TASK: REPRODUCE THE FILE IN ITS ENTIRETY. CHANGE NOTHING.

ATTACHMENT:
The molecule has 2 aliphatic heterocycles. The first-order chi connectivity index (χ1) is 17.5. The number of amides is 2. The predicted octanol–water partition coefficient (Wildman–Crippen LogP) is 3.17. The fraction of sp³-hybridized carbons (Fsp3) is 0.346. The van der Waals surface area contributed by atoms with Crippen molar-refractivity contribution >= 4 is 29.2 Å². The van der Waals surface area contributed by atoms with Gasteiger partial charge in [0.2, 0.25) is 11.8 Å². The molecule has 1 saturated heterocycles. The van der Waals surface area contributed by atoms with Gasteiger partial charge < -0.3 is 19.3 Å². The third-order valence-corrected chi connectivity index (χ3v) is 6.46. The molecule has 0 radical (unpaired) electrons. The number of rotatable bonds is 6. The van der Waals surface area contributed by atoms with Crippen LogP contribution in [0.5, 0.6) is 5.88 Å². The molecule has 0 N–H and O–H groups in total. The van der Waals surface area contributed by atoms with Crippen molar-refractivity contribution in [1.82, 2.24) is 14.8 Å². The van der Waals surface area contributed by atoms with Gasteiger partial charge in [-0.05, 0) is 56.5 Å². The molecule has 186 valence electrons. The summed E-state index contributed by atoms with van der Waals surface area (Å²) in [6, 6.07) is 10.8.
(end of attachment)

The molecule has 2 aliphatic heterocycles. The first-order chi connectivity index (χ1) is 17.5. The number of amides is 2. The predicted octanol–water partition coefficient (Wildman–Crippen LogP) is 3.17. The fraction of sp³-hybridized carbons (Fsp3) is 0.346. The van der Waals surface area contributed by atoms with Crippen molar-refractivity contribution >= 4 is 29.2 Å². The van der Waals surface area contributed by atoms with Gasteiger partial charge in [0.2, 0.25) is 11.8 Å². The molecule has 1 saturated heterocycles. The van der Waals surface area contributed by atoms with Gasteiger partial charge < -0.3 is 19.3 Å². The third-order valence-corrected chi connectivity index (χ3v) is 6.46. The molecule has 0 radical (unpaired) electrons. The number of rotatable bonds is 6. The van der Waals surface area contributed by atoms with Crippen LogP contribution in [0.5, 0.6) is 5.88 Å². The molecule has 0 N–H and O–H groups in total. The van der Waals surface area contributed by atoms with Crippen molar-refractivity contribution in [1.82, 2.24) is 14.8 Å². The van der Waals surface area contributed by atoms with Gasteiger partial charge in [-0.05, 0) is 56.5 Å². The molecule has 186 valence electrons. The summed E-state index contributed by atoms with van der Waals surface area (Å²) in [6, 6.07) is 10.8.